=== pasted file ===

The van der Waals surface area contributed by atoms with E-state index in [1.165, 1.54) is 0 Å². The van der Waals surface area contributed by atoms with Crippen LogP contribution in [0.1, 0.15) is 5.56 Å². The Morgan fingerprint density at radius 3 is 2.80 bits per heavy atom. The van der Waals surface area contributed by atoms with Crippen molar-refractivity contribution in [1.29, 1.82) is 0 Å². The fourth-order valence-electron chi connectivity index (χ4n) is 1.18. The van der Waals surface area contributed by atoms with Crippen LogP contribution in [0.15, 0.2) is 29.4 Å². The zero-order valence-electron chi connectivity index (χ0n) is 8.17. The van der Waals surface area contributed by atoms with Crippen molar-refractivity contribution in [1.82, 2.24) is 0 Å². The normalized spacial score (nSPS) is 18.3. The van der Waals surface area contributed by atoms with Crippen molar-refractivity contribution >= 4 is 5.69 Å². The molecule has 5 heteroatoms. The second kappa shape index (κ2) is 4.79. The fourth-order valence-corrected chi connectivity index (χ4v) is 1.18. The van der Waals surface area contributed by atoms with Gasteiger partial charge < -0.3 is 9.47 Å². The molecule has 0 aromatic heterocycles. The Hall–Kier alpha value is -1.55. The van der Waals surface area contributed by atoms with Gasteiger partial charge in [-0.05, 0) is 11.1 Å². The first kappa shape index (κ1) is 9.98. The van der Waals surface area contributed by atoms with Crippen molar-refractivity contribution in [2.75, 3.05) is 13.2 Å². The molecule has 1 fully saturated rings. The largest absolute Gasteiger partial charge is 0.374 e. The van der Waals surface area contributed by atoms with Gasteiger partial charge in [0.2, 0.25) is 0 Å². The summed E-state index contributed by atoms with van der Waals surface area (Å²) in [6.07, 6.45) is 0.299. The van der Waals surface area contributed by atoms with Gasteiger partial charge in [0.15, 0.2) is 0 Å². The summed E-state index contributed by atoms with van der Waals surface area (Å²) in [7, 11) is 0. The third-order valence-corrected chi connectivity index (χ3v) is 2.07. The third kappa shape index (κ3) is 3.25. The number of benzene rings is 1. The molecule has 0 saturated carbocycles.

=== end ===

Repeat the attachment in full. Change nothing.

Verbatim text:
The van der Waals surface area contributed by atoms with E-state index in [1.165, 1.54) is 0 Å². The van der Waals surface area contributed by atoms with Crippen LogP contribution in [0.1, 0.15) is 5.56 Å². The Morgan fingerprint density at radius 3 is 2.80 bits per heavy atom. The van der Waals surface area contributed by atoms with Crippen molar-refractivity contribution in [1.29, 1.82) is 0 Å². The fourth-order valence-electron chi connectivity index (χ4n) is 1.18. The van der Waals surface area contributed by atoms with Crippen LogP contribution in [0.15, 0.2) is 29.4 Å². The zero-order valence-electron chi connectivity index (χ0n) is 8.17. The van der Waals surface area contributed by atoms with Crippen molar-refractivity contribution in [1.82, 2.24) is 0 Å². The normalized spacial score (nSPS) is 18.3. The van der Waals surface area contributed by atoms with Crippen molar-refractivity contribution >= 4 is 5.69 Å². The molecule has 5 heteroatoms. The second kappa shape index (κ2) is 4.79. The fourth-order valence-corrected chi connectivity index (χ4v) is 1.18. The van der Waals surface area contributed by atoms with Gasteiger partial charge < -0.3 is 9.47 Å². The molecule has 0 aromatic heterocycles. The Hall–Kier alpha value is -1.55. The van der Waals surface area contributed by atoms with Gasteiger partial charge in [-0.05, 0) is 11.1 Å². The first kappa shape index (κ1) is 9.98. The van der Waals surface area contributed by atoms with Crippen molar-refractivity contribution in [2.75, 3.05) is 13.2 Å². The molecule has 1 fully saturated rings. The largest absolute Gasteiger partial charge is 0.374 e. The van der Waals surface area contributed by atoms with Gasteiger partial charge in [0.2, 0.25) is 0 Å². The summed E-state index contributed by atoms with van der Waals surface area (Å²) in [6.07, 6.45) is 0.299. The van der Waals surface area contributed by atoms with Gasteiger partial charge in [0.15, 0.2) is 0 Å². The summed E-state index contributed by atoms with van der Waals surface area (Å²) in [7, 11) is 0. The third-order valence-corrected chi connectivity index (χ3v) is 2.07. The third kappa shape index (κ3) is 3.25. The number of benzene rings is 1. The molecule has 0 saturated carbocycles.